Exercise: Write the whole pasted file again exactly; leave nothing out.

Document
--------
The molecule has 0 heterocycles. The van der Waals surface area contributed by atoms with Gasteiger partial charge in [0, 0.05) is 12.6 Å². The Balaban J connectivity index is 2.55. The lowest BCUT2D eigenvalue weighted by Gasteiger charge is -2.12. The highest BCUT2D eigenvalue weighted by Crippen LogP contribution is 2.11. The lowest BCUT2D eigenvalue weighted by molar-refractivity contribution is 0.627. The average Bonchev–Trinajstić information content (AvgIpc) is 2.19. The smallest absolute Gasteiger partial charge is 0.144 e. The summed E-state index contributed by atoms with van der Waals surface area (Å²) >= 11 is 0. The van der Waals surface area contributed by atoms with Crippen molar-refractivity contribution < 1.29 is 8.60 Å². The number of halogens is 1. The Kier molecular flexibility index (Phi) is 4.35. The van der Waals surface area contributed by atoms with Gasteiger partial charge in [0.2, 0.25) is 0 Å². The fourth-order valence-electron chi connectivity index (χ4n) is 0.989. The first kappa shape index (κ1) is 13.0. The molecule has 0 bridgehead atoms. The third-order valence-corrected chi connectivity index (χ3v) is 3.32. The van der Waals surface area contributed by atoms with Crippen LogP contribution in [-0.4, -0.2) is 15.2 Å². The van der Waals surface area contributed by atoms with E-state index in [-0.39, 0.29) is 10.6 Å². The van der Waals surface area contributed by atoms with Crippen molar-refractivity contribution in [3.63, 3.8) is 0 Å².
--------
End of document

The molecule has 0 heterocycles. The van der Waals surface area contributed by atoms with Gasteiger partial charge in [0, 0.05) is 12.6 Å². The Balaban J connectivity index is 2.55. The lowest BCUT2D eigenvalue weighted by Gasteiger charge is -2.12. The highest BCUT2D eigenvalue weighted by Crippen LogP contribution is 2.11. The lowest BCUT2D eigenvalue weighted by molar-refractivity contribution is 0.627. The average Bonchev–Trinajstić information content (AvgIpc) is 2.19. The smallest absolute Gasteiger partial charge is 0.144 e. The summed E-state index contributed by atoms with van der Waals surface area (Å²) >= 11 is 0. The van der Waals surface area contributed by atoms with Crippen molar-refractivity contribution < 1.29 is 8.60 Å². The number of halogens is 1. The Kier molecular flexibility index (Phi) is 4.35. The van der Waals surface area contributed by atoms with Gasteiger partial charge in [0.2, 0.25) is 0 Å². The fourth-order valence-electron chi connectivity index (χ4n) is 0.989. The first kappa shape index (κ1) is 13.0. The molecule has 0 bridgehead atoms. The third-order valence-corrected chi connectivity index (χ3v) is 3.32. The van der Waals surface area contributed by atoms with Crippen LogP contribution in [-0.4, -0.2) is 15.2 Å². The van der Waals surface area contributed by atoms with E-state index in [-0.39, 0.29) is 10.6 Å². The van der Waals surface area contributed by atoms with Crippen molar-refractivity contribution in [3.63, 3.8) is 0 Å².